I was searching for something this morning and ran across several pages where someone blogged about software they wrote to help write their dissertations. It occurred to me that this is a pattern: I’ve seen a lot of writing tools that came out of someone writing a dissertation or some other book.
The blog posts leave the impression that the tools required more time to develop than they would save. This suggests that developing the tools was a form of moral compensation, procrastinating by working on something that feels like it’s making a contribution to what you ought to be doing.
Even so, developing the tools may have been a good idea. As with many things in life, it makes more sense when you ask “Compared to what“? If the realistic alternative to futzing around with scripts was to write another chapter of the dissertation, then developing the tools was not the best use of time, assuming they don’t actually save more time than they require.
But if the realistic alternative was binge watching some TV series, then writing the tools may have been a very good use of time. Any time the tools save is profit if the time that went into developing them would otherwise have been wasted.
Software developers are often criticized for developing tools rather than directly developing the code they’re paid to write. Sometimes these tools really are a good investment. But even when they’re not, they may be better than the realistic alternative. They may take time away from Facebook rather than time away from writing production code.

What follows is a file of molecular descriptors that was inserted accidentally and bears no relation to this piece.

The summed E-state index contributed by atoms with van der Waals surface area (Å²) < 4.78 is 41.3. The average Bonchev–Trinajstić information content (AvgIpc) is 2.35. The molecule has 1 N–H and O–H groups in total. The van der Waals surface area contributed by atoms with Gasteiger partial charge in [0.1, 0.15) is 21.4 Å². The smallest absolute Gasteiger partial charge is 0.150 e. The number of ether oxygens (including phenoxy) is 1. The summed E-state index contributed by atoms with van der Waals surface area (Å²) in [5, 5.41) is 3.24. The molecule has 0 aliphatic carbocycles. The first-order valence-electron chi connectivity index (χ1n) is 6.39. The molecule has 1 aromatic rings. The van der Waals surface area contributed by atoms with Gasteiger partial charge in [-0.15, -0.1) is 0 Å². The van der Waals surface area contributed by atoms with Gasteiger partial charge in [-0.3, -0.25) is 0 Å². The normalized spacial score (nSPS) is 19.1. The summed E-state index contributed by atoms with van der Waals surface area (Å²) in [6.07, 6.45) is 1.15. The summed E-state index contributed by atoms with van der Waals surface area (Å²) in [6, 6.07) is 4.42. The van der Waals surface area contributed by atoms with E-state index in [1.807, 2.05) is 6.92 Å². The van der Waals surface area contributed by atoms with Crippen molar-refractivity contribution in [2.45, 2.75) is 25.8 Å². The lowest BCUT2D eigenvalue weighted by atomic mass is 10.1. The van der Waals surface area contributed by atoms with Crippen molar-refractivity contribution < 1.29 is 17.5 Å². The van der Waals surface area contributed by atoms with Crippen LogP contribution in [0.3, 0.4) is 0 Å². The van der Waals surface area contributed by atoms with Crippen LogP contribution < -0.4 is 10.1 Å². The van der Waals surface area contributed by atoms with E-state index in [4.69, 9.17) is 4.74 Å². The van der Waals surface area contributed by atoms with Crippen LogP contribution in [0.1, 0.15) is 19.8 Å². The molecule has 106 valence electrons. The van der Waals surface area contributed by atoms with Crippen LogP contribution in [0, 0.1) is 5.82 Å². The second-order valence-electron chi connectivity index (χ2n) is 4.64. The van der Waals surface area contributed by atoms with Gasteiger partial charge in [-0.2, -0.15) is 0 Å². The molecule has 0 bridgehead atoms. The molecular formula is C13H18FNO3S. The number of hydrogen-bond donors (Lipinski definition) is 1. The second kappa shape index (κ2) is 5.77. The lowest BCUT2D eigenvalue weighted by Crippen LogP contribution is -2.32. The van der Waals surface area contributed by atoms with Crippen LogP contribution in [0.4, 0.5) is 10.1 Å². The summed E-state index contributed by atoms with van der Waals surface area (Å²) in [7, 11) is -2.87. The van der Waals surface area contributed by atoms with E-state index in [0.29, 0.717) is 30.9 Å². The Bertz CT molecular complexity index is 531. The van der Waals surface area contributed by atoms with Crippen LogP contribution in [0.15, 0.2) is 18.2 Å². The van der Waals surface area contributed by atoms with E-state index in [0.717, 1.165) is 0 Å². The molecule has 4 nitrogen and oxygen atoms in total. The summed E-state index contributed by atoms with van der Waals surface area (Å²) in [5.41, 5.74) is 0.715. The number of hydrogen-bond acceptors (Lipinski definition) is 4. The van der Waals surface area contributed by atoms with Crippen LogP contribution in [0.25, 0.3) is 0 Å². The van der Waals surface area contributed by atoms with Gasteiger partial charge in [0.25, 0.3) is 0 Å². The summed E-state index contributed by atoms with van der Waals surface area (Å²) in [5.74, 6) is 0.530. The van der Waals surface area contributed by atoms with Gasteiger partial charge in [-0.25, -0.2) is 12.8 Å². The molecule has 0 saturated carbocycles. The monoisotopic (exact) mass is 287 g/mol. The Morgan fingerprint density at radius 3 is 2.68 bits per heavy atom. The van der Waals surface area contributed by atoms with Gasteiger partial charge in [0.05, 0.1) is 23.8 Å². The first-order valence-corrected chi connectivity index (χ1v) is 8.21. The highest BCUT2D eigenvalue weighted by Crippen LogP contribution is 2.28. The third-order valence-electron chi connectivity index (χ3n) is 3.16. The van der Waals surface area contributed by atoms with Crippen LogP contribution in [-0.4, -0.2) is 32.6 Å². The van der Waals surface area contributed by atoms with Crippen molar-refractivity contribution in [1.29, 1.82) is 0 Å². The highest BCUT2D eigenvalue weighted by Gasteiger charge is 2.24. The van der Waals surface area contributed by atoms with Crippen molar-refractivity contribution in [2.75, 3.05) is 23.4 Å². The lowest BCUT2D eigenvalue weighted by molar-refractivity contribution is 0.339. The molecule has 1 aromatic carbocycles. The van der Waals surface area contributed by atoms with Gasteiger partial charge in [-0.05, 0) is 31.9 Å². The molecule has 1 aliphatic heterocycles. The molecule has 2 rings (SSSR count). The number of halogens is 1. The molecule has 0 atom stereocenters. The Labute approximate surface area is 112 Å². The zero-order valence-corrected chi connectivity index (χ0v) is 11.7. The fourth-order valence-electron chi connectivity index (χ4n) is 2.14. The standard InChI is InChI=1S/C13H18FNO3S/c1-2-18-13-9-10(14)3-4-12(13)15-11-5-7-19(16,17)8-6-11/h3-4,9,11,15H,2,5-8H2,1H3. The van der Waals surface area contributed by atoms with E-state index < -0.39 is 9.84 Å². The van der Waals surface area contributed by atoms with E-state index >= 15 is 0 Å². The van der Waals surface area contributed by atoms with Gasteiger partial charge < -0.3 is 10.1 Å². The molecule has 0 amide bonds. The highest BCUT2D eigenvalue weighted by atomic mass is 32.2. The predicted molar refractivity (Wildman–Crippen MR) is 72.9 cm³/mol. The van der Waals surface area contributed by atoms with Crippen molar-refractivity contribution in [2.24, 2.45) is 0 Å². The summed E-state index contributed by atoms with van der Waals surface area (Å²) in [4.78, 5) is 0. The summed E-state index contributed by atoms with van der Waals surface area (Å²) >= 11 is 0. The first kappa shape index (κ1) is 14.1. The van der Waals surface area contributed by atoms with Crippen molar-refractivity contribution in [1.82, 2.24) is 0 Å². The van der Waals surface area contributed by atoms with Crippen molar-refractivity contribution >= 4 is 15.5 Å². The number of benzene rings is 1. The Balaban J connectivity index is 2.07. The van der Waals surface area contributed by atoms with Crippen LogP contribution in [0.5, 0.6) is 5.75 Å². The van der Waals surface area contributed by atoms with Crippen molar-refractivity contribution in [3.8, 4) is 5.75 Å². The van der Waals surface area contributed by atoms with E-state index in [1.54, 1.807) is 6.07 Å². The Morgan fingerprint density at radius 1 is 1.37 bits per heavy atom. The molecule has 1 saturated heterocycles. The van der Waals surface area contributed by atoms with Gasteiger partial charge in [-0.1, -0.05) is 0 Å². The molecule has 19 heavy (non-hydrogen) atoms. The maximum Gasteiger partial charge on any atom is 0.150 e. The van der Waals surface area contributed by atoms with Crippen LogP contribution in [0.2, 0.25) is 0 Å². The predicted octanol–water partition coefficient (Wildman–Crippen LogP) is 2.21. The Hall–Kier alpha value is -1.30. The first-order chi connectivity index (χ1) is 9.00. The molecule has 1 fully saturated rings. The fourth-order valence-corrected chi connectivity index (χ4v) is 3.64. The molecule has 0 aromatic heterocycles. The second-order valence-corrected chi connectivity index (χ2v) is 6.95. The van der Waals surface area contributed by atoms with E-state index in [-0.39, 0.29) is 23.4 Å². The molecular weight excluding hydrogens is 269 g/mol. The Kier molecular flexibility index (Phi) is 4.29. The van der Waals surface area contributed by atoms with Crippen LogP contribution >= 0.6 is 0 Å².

Another advantage to tool building, aside from getting some benefit from time that otherwise would have been wasted, is that it builds momentum. If you can’t bring yourself to face the dissertation, but you can bring yourself to write a script for writing your dissertation, you might feel more like facing the dissertation afterward.
Related post: Automate to save mental energy, not time
5 thoughts on “Make boring work harder”
There are many instances where the tools you build to get your work done end up being your real contribution.
There are many famous instances.
It can also be that having better tools can lower the cognitive load needed to do the work, allowing it to be done better, or at all.
Working on a tool is a good way to figure out what you are really trying to write. For example, a tool to check the syntax of a notation would help you validate the notation and make sure that it describes the situation.
Isn’t TeX a beautiful example?
Back in the Day, when we were chiseling out COBOL on stone tablets for the keypunchers, I was lauded as a Boy Genius for teaching my programmers to write short, terminal-based applications that would construct all our database admin scripts, ones guaranteed to check all the boxes, do all the backups, with zero coding or runtime errors. Did the jobs of dozens with a staff of 6. Peter Drucker would have been proud.
@Olek: Some days I live or die by the \newcommand